I had one who was bipolar as well as chronically depressed. I tried to deal with it for years. Eventually it was just too much for me to bear – it was literally sucking all the happiness out of my life. It got to the point where I dreaded going home every day. I greatly admire people who can and do with mentally ill spouses. I simply am not one of those people.

Post # 10
482 posts
Helper bee

You’re enabling him. Stop with the sympathy and make it clear that he has to be proactive about his mental health. He can’t run to you looking for a bandaid and kiss for his boo boo whenever he gets like this. I say this as someone who is bipolar/social anxiety. You’re not doing him any favors. I wouldn’t marry your FI until he found a healthy regime. Right meds/therapy, or else you’re looking at a lifetime of inaction/self destructive behavior.

Post # 11
3402 posts
Sugar bee
  • Wedding: July 2013

Such a difficult situation, and one that I can certainly relate to as a person who has suffered my entire life with depression to varying degrees.

I was pretty against therapy as well at a certain point because I had seen several therapists who were very poorly trained in cognitive behavioral methods. Most of the therapists I had were the “talk it out” type or the psychoanalytic ones who wanted to trace it all back to early childhood (not that I disagree entirely, but you can’t be helped by just figuring out why you are depressed, you have to deal with the actual symptom which is the sadness and how to reduce the symptom rather than trace the root of the symptom. many roots of depression occur in childhood, and you can’t exactly turn the clock back and change that).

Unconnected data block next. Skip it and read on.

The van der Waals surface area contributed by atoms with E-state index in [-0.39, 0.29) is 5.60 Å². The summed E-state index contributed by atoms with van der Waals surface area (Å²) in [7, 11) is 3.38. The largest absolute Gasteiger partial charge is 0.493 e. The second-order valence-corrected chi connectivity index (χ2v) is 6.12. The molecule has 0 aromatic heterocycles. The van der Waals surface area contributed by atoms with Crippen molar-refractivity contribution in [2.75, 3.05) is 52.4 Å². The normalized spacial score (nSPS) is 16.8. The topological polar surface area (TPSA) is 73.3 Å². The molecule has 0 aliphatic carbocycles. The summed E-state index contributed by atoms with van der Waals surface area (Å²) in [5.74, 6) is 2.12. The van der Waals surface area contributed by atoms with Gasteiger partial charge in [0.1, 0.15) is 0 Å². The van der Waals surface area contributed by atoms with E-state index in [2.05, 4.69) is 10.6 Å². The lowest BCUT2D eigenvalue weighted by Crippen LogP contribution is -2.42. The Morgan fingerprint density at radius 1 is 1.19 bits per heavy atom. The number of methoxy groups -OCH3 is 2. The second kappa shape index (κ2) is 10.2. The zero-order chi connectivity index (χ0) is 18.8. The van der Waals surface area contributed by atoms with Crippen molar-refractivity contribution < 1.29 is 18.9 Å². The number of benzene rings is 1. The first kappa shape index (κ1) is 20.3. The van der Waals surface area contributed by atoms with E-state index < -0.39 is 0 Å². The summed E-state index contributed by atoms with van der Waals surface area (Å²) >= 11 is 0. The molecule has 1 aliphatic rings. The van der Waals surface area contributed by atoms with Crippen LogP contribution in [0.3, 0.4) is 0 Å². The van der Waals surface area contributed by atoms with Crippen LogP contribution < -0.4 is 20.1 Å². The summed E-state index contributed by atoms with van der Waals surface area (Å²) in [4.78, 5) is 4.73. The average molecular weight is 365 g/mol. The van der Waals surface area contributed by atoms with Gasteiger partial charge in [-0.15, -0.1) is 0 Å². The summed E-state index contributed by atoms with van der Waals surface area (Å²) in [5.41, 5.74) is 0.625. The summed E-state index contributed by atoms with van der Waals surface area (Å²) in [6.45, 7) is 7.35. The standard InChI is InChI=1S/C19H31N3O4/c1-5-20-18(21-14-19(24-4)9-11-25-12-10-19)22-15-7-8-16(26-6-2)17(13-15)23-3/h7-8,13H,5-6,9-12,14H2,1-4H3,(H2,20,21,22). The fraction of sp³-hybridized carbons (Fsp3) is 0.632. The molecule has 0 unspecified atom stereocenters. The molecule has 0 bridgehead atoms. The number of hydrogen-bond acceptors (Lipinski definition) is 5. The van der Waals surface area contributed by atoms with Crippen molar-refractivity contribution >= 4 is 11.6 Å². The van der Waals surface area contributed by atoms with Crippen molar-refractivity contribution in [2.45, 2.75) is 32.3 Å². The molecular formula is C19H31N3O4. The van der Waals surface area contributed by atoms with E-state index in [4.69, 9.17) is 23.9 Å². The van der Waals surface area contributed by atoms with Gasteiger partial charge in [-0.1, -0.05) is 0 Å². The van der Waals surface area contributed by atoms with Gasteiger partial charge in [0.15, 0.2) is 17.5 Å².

I am actually a psychology student and my concentration is in behavioral psychology, and I firmly believe that you cannot get better just by finding the root(s) of your pain, you must alter your behavior in order to live a healthier and happier life. Please do some serious research on psychologists in your area who are highly trained in cognitive behavior therapy or another behavioral based therapy method. Steer clear of psychotherapy, as he will likely feel even more low after leaving a session.

It is too much of a burden to bear to marry somebody who is not entirely motivated to get better, but as someone who was depressed and can relate to his rationale, perhaps he is so in the grips of his depression that he completely void of hope that therapy will help. Or perhaps he is scared of going to therapy and making his depression worse (totally happed to me when I was seeing the wrong psychologists). I agree that chemically he must be regulated, but he must also be giving the tools to make changes in his own thinking patterns and behaviors in order to heal. 9 times out of 10 a psychiatrist will medicate, but not actually counsel. The counsel is so very important, which is why he must see a CBT psychologist. They will give him the tools to stay mentally healthy everyday.

Post # 12
1219 posts
Bumble bee
  • Wedding: July 2013

@Kat:  I completely agree. CBT is the only thing I’ve found remotely helpful. I had one psychiatrist who kept saying I had OCD and depression because my dad must have abused me (absolutely not true). And I was referred to this guy by the hospital!

Post # 13
1385 posts
Bumble bee
  • Wedding: July 2014

@AbeeCee123:  My FI has depression and anxiety and will take a Xanax or half of one when he knows that he has to face a stressful or draining situation. That’s for his anxiety, though. He doesn’t take any meds for depression and he doesn’t do well with taking “drugs”. His therapist/psychiatrist asked him once how he feels when he smokes weed (which he doesn’t) and he said he doesn’t like it so he said that prescription drug might not be his best option. He started seeing his therapist a couple of times a week and it really helped him. When he feels that dark cloud moving towards him, he see’s his therapist. We didn’t know what was wrong with him for a long time and it really took a toll on our relationship. He didn’t have the motivation to do anything and he would wake up feeling like he was worthless and didn’t want to go anywhere or see anyone. And I had no idea how to handle it so everything I said or did upset him. It took a few weeks of therapy to help him and he’s gone into short bouts of depression since, but therapy works for him.